While advertisements have been around as long as civilization, the rise in newspapers directly impacted the way in which they were presented to the public. James Gordon Bennett a newspaper man from New York came up with the concept of increasing the cost of ads within newspapers as a way to increase profit while lowering the cost of the paper itself. This concept not only proved true, but it is still in effect today. Ideas like Bennett's as well as the manufacters' realization that advertisements gave them a more direct line to the consumers and in turn a growth in sales and price control, leading to increase in the need and use of nationwide printed ads. At the turn of the twentieth century, technological advances in printing and photography also led to the use of photographs in said advertisements. Underwood and Underwood had already grasped the popularity of breaking news and popular subject photographs to provide to news media but adding stock images for the use of advertisements to their business expanded their profit margins without forcing much change to the company's core structure.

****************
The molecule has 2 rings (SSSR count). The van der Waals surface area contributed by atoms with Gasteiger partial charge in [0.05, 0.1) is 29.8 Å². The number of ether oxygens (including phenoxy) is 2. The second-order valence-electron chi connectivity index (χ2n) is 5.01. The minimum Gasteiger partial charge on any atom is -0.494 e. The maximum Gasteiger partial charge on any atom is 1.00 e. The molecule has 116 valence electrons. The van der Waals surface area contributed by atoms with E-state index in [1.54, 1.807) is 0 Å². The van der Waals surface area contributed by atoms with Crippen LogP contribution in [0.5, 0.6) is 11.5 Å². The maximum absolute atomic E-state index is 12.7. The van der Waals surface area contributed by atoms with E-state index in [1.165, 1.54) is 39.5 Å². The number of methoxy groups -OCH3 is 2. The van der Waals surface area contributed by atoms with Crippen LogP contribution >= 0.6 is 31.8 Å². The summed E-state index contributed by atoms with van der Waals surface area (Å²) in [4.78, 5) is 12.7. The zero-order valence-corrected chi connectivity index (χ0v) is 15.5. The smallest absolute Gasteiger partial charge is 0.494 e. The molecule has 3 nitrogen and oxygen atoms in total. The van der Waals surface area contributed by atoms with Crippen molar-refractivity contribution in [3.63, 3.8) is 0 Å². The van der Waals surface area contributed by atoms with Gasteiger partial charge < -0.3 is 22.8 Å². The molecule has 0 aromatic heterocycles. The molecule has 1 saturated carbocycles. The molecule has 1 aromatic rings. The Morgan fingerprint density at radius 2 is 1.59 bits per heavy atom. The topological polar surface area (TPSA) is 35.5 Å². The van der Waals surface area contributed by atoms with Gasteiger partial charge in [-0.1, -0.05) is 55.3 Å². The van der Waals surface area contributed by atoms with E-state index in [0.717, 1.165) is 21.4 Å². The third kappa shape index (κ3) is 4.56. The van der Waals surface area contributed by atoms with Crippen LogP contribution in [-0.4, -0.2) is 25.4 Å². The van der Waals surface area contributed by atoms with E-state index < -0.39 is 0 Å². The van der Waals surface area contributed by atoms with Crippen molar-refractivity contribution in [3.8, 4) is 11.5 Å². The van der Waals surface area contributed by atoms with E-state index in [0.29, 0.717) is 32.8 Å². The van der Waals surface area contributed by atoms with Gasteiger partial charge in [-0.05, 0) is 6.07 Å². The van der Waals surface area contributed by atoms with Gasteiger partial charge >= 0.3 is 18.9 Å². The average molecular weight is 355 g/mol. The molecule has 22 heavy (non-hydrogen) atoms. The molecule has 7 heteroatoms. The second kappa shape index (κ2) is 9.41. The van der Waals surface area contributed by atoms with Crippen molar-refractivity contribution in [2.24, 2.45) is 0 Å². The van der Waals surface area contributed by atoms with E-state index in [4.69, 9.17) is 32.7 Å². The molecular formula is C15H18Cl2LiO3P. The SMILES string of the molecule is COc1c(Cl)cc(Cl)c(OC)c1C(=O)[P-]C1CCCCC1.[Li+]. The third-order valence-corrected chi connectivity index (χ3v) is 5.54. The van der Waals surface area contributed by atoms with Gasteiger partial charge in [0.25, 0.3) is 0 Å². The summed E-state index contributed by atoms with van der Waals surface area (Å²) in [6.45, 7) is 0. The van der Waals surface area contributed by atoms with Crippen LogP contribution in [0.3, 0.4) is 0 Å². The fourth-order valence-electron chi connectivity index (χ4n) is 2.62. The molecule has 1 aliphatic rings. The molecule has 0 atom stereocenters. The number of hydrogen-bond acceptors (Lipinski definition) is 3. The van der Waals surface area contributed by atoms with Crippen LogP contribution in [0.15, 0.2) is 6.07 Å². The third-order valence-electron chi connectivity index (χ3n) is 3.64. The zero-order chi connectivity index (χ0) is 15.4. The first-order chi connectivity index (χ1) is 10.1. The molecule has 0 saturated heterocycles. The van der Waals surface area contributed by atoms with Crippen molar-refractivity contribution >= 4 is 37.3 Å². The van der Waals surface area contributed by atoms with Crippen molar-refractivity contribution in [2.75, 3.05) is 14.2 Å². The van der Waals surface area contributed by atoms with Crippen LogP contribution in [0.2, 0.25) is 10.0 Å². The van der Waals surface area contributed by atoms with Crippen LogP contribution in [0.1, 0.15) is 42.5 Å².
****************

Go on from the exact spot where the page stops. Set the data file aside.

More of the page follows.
This page is part of the Underwood and Underwood News Photography digital exhibit produced by Jordan M. Ritchie for the UMBC Special Collections Archives. To enlarge individual photographs and access further information about each of them, please click directly of the photograph itself. To return to the home page, press the yellow UNDERWOOD AND UNDERWOOD selection in the black and yellow toolbar above the title of this page. You may also browse the different types of photographs within this exhibit by selecting the other yellow options within said toolbar.